It is even so. We are being starved of Life, and instead of a meal that should be clean and sweet and nourishing, are given an ill-smelling, poisonous mess. The maggot of slavery has eaten its way into and putrified the mass so utterly that only by the most violent efforts can we make it hold together. Never was talk so cheap and action in accordance with our talk so hard to find. Under the loudly-voiced assumption that the people at last are in the saddle and that Dernocracy io triumphant, the masses are bound to the chariot: wheels of Money as they never were before. The worid rings with fine sentiments, but those who mouth them have no thought of being held responsible and always it is tacitly understood that Money is to speak the final word. China is once more rent by Revolution in its most violent, gigantic and apparently unprofitable form, and over every battlefield as vultures waiting for their glut, hover the syndicated European bankers. The Balkans run knee-deep in blood, and the European bankers boss the job. As I write, the despatches tell me that "Senator Bacon of Georgia, chairman of the foreign relations committee and a man of well-known conservative tendencies, characterizes the present emergency--the Mexican Revolution-as the gravest that has confronted ;e United States in his nineteen years of service." Once ore the Money Power is responsible for afl the trouble; e Money Power which created the conditions that forced the Revolution; the Money Power which has prolonged it, by protecting its monstrous privileges against e opposition of the masses; the Money Power which seeks now to embroil the United States and ultimately ay embroil the nations of the world.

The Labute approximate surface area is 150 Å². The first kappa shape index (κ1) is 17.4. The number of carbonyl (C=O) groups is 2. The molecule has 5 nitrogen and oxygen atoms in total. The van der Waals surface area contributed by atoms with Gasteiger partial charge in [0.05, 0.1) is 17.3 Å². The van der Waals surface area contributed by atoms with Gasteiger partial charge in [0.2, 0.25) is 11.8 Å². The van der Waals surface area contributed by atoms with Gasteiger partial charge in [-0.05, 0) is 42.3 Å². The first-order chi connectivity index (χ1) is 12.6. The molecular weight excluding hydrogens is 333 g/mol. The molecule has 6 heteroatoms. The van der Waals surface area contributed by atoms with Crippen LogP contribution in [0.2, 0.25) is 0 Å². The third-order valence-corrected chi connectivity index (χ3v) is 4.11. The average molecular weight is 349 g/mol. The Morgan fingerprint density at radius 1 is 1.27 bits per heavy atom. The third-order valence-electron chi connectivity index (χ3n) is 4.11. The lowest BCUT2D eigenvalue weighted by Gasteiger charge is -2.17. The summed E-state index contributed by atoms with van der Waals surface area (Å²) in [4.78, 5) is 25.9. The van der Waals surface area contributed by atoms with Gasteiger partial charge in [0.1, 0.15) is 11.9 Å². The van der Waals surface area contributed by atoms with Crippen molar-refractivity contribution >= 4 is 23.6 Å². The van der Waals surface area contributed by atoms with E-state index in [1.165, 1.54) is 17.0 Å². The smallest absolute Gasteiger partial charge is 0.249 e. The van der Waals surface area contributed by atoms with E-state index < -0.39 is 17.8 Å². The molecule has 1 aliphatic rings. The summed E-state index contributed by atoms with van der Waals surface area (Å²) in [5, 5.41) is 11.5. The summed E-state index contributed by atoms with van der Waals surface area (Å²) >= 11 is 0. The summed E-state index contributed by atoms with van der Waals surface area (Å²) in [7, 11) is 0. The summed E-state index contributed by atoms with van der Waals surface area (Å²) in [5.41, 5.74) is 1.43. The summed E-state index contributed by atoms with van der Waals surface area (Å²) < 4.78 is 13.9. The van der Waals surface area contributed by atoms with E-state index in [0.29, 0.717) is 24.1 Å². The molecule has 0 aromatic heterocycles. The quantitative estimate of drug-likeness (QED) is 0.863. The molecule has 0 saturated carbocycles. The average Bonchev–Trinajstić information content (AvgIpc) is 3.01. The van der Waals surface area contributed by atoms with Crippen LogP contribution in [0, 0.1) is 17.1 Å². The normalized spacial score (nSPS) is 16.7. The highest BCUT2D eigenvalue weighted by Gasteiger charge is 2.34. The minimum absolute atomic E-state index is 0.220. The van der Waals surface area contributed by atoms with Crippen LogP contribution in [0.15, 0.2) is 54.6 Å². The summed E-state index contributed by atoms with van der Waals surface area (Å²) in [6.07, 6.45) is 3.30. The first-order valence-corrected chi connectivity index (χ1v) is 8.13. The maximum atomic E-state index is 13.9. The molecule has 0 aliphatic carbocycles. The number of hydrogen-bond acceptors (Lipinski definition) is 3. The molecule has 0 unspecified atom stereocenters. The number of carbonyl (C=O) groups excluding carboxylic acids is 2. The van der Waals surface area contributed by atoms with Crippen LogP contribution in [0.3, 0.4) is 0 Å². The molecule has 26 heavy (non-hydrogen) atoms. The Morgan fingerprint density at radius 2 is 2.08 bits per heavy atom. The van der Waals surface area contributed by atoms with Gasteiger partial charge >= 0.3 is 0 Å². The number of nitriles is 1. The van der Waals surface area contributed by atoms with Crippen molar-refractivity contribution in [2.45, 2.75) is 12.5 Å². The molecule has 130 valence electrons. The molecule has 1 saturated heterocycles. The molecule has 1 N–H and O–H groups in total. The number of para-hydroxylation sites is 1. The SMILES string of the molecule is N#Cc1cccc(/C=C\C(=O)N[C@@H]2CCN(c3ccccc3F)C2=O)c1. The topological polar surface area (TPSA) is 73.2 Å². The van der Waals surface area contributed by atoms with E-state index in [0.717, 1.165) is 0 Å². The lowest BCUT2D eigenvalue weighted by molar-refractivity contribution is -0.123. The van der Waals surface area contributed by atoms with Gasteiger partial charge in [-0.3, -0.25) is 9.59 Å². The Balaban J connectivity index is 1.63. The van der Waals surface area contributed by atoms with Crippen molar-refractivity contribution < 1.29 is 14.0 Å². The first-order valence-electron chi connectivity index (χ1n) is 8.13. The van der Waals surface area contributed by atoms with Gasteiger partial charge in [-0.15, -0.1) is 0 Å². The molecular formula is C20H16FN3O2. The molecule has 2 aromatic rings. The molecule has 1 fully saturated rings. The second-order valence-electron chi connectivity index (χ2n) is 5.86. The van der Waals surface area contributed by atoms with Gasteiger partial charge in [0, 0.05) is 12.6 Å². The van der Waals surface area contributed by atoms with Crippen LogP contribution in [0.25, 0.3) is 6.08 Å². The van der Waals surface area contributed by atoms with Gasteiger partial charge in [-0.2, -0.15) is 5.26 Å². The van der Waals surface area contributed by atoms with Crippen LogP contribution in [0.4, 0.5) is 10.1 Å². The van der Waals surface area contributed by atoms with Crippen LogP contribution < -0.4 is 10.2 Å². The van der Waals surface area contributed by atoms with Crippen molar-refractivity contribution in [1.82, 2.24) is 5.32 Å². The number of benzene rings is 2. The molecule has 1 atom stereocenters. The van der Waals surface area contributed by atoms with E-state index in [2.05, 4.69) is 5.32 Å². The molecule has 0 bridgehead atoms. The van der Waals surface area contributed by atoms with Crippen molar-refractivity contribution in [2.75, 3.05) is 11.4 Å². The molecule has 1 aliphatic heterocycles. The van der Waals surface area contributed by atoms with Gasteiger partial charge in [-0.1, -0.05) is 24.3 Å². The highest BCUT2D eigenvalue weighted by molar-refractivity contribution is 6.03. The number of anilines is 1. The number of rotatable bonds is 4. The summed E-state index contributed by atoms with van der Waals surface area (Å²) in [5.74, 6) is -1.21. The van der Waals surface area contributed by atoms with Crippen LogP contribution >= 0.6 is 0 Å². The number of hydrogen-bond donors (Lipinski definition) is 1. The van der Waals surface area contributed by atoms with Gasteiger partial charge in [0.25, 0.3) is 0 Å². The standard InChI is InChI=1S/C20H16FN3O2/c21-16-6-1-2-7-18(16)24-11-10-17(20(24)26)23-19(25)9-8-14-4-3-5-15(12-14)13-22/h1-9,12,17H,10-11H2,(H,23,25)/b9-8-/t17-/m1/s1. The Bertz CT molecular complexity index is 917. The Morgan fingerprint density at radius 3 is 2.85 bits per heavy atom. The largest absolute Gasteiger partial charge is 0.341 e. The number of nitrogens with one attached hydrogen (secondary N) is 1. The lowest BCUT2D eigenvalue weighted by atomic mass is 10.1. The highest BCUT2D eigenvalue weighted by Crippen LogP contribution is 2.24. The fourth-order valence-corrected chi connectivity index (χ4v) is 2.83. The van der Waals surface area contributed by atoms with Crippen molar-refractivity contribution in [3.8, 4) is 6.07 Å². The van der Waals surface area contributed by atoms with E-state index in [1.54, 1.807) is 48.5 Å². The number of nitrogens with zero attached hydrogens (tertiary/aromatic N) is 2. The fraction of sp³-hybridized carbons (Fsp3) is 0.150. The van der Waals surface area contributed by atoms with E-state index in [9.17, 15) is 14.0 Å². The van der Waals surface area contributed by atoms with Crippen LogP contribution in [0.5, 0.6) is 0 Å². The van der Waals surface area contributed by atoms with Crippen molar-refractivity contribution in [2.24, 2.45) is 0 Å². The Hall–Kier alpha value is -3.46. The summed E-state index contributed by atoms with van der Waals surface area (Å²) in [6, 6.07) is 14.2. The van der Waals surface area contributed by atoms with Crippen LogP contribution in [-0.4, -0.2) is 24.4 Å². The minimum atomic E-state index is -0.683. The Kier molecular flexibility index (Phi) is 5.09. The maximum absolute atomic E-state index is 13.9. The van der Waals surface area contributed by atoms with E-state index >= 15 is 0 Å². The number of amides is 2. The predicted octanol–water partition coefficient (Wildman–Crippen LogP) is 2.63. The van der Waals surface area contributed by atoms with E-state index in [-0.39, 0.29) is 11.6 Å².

The Mexican Revolution is only one little corner of is Titanic, world-wide struggle-the struggle for the right to live; the struggle for the rich and fully-rounded civilization to which the knowledge and capacity of the man race entitle it, and for its equal, clean and sensible enjoyment. This world is incalculably rich, with a richness that means the possibility of happiness for all; but the richness is under lock and key. It must be freed. Monopoly must disgorge. It must give up the key. The slavery by which the many must toil when and as the few, o very few, decide, must go and go forever. The human hive must purge itself of drones. Its members must be free to suck life's honey to the full; to garner it in freedom and to feast, secure against invasion by the idler, on the product of their toil. Such evenings at the beach as I endeavored to describe at the beginning of this article are all too few, and it may be doubted if millions catch even such a single ray from Life's great reservoir of light to cheer them on their long and tragic way. That cannot, should not, last. That slavery must be broken. Those prisoners must he set free. Life must be released, however great the cost and desperate the struggle. To the conquest of "Land and Liberty" our race must rally, conscious of the dignity of its claim and of the omnipotent forces latent in ite too-long slumbering limbs. The threads with which the Lilliputians of Monopoly have bound it are only threads. Gulliver has only to collect his wits and rise.